Talking about Sehorn's pigskin peers, Mr. O smugly asserted that most professional football players are Republicans because "they love me." The words were barely out of his mouth before he began explaining how he had misquoted himself. (The speed at which he retreated must've been impressive to Sehorn, who's made a living running backwards.) The smirk now gone, he said, "Of course, I'm not a Republican; I'm an independent." Right. I kept waiting for him to say, "And you, Ms. Harmon, are not the least bit attractive."

His defense was almost as effective as when I tell people I've never been drunk. Some think I'm lying. Others think I'm self-righteous. (Most think I'm both.)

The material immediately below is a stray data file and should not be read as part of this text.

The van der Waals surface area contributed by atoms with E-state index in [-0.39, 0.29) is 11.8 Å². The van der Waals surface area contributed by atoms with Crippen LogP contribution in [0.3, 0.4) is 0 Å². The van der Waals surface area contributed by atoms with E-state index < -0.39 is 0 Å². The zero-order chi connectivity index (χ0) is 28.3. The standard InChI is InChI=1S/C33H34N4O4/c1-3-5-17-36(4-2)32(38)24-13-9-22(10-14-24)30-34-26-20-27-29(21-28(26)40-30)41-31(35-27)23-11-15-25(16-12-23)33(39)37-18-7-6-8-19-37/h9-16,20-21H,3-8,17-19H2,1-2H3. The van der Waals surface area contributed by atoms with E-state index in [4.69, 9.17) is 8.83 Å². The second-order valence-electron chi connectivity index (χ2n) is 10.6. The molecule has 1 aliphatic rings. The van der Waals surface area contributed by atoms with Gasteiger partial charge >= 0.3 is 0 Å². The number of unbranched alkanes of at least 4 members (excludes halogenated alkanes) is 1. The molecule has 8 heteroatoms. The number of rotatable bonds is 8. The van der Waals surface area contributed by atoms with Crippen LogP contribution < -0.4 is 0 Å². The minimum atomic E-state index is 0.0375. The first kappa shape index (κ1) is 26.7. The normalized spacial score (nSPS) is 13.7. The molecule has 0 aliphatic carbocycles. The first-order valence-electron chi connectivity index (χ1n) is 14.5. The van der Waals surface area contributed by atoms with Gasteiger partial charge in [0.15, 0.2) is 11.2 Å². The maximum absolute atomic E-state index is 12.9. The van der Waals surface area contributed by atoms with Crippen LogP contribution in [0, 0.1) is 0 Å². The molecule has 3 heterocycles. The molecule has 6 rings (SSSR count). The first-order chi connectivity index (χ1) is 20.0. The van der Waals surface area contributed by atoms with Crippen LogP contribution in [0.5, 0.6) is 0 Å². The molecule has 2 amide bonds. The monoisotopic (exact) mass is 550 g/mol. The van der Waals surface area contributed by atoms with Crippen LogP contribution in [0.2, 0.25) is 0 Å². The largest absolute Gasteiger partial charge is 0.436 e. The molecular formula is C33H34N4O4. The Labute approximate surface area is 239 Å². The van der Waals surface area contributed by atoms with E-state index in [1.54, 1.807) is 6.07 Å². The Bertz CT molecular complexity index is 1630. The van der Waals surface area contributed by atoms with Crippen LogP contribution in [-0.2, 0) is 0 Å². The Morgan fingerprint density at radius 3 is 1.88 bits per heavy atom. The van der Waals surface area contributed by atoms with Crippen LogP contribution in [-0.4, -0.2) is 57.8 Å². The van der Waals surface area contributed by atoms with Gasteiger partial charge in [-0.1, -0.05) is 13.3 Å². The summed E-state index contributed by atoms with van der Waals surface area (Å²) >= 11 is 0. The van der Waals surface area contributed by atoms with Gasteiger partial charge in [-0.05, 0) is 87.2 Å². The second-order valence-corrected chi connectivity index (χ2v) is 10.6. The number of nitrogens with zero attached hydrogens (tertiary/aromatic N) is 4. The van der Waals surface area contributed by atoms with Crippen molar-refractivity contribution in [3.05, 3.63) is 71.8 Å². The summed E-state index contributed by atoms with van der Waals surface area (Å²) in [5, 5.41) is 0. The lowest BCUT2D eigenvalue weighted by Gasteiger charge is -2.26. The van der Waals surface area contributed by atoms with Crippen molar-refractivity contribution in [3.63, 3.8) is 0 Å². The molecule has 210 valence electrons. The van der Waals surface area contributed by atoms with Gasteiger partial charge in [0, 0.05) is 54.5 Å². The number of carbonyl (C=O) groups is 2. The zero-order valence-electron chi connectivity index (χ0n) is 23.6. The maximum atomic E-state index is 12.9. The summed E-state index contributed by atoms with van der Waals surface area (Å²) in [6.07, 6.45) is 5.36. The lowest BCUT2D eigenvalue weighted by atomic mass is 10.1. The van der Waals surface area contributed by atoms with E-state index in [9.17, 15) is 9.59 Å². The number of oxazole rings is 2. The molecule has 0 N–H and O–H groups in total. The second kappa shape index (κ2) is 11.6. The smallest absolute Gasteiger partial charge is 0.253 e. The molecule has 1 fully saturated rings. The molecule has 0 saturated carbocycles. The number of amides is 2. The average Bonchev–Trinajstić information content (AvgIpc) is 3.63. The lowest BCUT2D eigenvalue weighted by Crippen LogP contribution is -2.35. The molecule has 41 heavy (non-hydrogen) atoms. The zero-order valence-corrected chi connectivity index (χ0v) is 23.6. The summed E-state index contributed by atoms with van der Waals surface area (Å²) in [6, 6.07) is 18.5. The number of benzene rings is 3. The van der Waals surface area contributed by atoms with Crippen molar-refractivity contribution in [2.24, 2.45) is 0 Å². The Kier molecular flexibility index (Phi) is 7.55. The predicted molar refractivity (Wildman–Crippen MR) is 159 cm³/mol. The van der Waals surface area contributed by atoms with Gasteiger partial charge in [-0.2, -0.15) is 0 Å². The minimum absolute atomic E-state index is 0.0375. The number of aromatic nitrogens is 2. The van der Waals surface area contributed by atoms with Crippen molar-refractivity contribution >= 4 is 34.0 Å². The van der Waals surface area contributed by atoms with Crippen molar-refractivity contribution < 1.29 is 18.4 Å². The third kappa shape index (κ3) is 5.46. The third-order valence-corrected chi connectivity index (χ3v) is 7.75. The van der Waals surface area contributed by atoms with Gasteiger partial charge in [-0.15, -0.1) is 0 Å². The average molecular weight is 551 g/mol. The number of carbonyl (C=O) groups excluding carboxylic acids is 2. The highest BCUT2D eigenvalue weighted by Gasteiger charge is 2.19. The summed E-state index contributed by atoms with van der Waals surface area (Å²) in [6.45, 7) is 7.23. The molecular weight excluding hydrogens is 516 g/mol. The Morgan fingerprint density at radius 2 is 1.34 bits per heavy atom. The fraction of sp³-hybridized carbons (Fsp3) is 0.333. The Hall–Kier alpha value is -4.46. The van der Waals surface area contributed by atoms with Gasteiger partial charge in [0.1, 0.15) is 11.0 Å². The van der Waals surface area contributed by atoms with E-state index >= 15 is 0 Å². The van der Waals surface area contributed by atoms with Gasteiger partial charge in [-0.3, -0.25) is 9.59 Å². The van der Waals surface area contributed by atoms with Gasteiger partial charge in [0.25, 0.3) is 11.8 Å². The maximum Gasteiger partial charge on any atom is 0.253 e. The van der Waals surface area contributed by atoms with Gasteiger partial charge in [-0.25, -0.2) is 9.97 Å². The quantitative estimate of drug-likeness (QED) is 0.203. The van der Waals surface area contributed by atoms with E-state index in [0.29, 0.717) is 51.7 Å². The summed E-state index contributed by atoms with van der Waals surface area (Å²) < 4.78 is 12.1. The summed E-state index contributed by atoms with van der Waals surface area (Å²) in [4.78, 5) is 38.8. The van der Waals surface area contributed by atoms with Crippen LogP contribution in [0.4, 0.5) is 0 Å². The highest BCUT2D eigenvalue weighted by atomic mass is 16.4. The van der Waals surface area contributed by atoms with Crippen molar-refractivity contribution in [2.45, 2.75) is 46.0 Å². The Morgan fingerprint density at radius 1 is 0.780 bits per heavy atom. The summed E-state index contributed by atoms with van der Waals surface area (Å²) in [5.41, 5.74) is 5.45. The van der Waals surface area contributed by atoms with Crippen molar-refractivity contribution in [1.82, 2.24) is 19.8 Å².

It reminds me of a friend of mine whose father for many years strategically manipulated his extant wisps of hair into a follicular tapestry that my buddy and his sisters began calling "the flap." When the time came for an intervention and the kids suggested their dad cut what was left of his hair, he said, "I can't do that. I'd be bald," to which his progeny replied loudly and in unison, "Dad, you ARE bald!!!"

What was I even talking about. Oh, yes. O'Reilly. If a largely conservative audience makes a political commentator rich and famous, there's a pretty good chance said commentator shares similar views on most issues. Not that there's anything wrong with that. Yet only by accident will O'Reilly say it. So I will.

Bill, you're bald. And it's time for a haircut. Until then, there'll continue to be a really bad combover on top of your talking head.